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The Birds & The Bees
Let’s talk about mental health. Stop cringing. At least we’re not talking about sex with our prepubescent child. In fact, this topic is far more important. Don’t get me wrong. The opioid epidemic is dangerous. But I believe mental health affects a larger population with longer-lasting effects. This is a population that hides in the shadows of a culture that praises perfection and admonishes the abnormal.
As one of the abnormal, I am here to swing the door of this topic wide open for a myriad of reasons. First, the stigma must be removed. We are all human beings and not a single one of us is perfect or perfectly sane. Second, by removing the stigma, individuals will be more inclined to seek professional help or the safe haven of friends or family. And third, this world needs a whole lot more love and a lot less judging. I am sick and tired of the judging.
How many of you have ever felt alone? Like a loser or failure? Like a burden? How many have had periods in your life where you didn’t want to get out of bed, so you didn’t? Now, how many of you have never told your family or friends what you’ve just admitted to me? My gut tells me it is innumerable. My next question to you is why not?
There is a reason places like Bedlam and Bellevue existed. The public did not want to be exposed to the behaviors displayed by the “people” who were abnormal. “People” is in quotations marks because these individuals were not viewed as part of society—they needed to be removed from society. Granted, some were definitely in need of some serious mental health intervention and separation. But most simply displayed intermittent melancholia or weren’t subservient or perhaps were a little too feisty for their own good.
And here we are back to groupthink, right? This sentiment of separation spread like wildfire. Some individuals actually thought you could catch it. It? What exactly is “it”? This is a rhetorical question only you can answer. My point is, people did not want to deal with “it” and went about their daily lives knowing these “people” were under lock and key.
Along came Elizabeth Jane Cochran—Nellie Bly—to expose inhumane treatment of the “people” found to be unfit for society. Fast-forward to today and movements like Project Semicolon or organizations like National Alliance on Mental Illness (NAMI) who work diligently to provide support and education. The overarching theme is awareness, which means sharing what mental health really looks like and whom it affects.
Statistics show seven to eight (7 – 8) out of every 100 persons will experience Post Traumatic Stress Disorder (PTSD). Now, nearly each time the letters “PTSD” are spoken I think of the military. But let us not forget the traumas that occur surrounding physical or sexual abuse or other equally traumatic life events. Imagine that number decreasing to 1 in 100 or even 1 in 1000. I believe it is possible. Through revelation, conversation, and reconciliation. And I’m not suggesting reconciliation with the person who abused you or friend who died in front of you on the battlefield or in a car accident. I mean with yourself—that you are not to blame—to allow yourself to move forward.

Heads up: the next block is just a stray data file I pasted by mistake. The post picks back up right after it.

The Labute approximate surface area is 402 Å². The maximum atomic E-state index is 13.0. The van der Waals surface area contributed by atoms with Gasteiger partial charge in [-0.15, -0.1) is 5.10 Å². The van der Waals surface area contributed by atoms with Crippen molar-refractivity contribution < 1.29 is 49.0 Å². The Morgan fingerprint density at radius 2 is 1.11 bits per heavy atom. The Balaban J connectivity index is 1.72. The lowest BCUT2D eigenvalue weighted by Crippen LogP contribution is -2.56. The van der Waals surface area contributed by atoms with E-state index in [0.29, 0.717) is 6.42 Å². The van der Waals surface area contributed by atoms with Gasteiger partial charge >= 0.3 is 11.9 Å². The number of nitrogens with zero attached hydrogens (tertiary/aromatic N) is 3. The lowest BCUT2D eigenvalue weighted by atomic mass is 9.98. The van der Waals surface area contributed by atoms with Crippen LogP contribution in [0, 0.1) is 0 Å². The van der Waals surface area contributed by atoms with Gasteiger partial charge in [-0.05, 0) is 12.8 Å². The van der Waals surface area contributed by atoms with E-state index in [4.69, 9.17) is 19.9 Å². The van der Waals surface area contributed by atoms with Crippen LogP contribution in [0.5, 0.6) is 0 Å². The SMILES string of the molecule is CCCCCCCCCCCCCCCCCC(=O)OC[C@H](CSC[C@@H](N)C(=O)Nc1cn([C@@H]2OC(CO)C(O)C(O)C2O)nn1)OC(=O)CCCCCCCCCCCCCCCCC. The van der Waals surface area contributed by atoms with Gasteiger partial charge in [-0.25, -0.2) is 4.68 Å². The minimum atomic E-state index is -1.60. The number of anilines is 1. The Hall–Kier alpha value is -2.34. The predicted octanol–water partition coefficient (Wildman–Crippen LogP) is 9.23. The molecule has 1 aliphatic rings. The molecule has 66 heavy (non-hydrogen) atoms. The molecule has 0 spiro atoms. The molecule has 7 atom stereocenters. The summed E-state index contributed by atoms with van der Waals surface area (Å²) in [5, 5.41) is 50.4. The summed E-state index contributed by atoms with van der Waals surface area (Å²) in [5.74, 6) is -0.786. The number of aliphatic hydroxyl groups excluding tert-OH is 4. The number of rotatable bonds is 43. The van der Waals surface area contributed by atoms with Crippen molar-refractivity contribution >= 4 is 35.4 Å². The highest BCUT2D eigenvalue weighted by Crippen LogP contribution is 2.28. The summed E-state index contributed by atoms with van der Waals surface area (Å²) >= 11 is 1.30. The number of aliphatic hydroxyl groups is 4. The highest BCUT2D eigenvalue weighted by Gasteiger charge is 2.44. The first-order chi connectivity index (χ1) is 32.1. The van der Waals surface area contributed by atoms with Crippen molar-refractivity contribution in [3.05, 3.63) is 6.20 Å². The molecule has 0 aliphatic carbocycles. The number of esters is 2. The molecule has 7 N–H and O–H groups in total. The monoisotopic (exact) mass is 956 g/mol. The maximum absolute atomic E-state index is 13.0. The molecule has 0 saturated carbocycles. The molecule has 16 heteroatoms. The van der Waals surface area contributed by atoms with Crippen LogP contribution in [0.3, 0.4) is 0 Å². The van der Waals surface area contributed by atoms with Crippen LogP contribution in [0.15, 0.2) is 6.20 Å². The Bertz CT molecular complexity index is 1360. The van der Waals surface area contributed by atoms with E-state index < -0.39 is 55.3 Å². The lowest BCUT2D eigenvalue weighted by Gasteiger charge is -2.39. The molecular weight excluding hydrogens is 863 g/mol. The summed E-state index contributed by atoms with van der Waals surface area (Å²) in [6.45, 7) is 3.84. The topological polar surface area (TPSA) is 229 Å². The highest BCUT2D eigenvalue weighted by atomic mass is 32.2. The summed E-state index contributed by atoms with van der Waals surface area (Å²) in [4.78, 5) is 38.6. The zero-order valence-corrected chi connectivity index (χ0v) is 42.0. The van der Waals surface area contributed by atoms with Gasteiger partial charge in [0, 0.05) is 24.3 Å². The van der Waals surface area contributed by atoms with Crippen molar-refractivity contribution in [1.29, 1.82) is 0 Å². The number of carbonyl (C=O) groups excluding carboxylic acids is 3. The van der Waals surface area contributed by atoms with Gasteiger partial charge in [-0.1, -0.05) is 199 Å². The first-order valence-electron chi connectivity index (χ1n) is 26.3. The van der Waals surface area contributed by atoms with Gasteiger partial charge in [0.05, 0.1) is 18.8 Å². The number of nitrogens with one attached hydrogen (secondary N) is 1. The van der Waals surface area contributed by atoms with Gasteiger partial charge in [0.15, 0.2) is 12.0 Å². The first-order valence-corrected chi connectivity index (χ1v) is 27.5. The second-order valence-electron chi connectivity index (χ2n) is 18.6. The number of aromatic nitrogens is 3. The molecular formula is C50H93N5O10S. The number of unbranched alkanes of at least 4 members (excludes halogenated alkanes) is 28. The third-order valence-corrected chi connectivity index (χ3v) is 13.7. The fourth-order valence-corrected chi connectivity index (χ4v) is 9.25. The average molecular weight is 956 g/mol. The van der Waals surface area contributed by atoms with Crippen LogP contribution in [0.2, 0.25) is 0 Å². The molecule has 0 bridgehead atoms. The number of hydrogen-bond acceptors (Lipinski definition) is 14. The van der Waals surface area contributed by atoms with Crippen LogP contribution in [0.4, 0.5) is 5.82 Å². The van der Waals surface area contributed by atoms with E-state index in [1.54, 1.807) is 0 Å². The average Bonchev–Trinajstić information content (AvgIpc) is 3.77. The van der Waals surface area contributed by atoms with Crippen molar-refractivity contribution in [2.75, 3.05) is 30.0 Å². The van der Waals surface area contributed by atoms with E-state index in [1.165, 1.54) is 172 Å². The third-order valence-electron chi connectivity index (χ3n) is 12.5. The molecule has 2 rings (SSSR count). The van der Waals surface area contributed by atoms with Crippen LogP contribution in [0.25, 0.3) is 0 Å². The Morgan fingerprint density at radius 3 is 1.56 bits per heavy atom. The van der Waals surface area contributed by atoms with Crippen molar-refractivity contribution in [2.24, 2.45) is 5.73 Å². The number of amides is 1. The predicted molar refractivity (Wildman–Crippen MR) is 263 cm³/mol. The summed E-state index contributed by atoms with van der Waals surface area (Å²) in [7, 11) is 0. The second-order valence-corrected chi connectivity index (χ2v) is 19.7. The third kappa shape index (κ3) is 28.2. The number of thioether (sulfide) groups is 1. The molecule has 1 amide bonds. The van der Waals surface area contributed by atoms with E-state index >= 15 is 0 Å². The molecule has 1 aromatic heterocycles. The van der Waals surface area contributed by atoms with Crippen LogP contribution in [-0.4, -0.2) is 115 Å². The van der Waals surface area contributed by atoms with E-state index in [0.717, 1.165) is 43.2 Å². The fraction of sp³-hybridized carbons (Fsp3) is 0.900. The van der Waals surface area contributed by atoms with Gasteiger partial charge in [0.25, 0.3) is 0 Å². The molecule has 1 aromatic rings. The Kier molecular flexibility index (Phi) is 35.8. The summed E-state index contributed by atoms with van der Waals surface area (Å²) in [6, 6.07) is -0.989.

When you stay stuck, healing cannot occur. As one who struggles with mental health, I understand. WHO could I possibly open up to about the thoughts racing through my head? WHO can I trust with the deepest darkness within my mind? Well, I was surprised. When I began to trust and share some of my innermost introspection, I was not shunned. I was not judged. Instead, I was embraced in the arms of my friends and family members. Then they began telling me about their demons and the battles they fought.
Wow. I was not alone. I was not an ogre. I was not a loser. I was and am able to reconcile why I have moments of anxiety, underlying streams of depression, and feelings I am not enough. I am uncovering and recovering myself but I know it will not happen overnight. There is no magic pill to take that will wash away weighted feelings. However, I am now armed and empowered with tools to assist my fight.
This fight is not just within me. There are millions like me (hallelujah in an I’m not alone way). And I firmly believe the more we reveal, converse, and reconcile, the easier it will become to love ourselves and one another. When the mask is removed we can have conversations about how we actually are, not how we want people to think we are. And the domino effect is in motion. Our family and friends know we are a safe place to admit how they really are. Because guess what? We do not have rainbows and puppy dogs in our hearts and minds. We are not all magically happy every waking hour of every day.
See how that works? Love is a circle. Love is like sunshine. I am not a schmaltzy person. What I am conveying is life is too short to feel like we can’t be who we are, including our struggles. Let us stand arm in arm against the naysayers of what they view as abnormal. Let us give permission to feel and talk and connect. Let us remove judgment from the equation.
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Creator: That makes me sound all powerful. I suppose I am in many ways. Hi! My name's Amy and I've been practicing HR for twelve years now. No big deal. I am here to offer fresh perspective on HR topics and topics about the world we live in and life in general.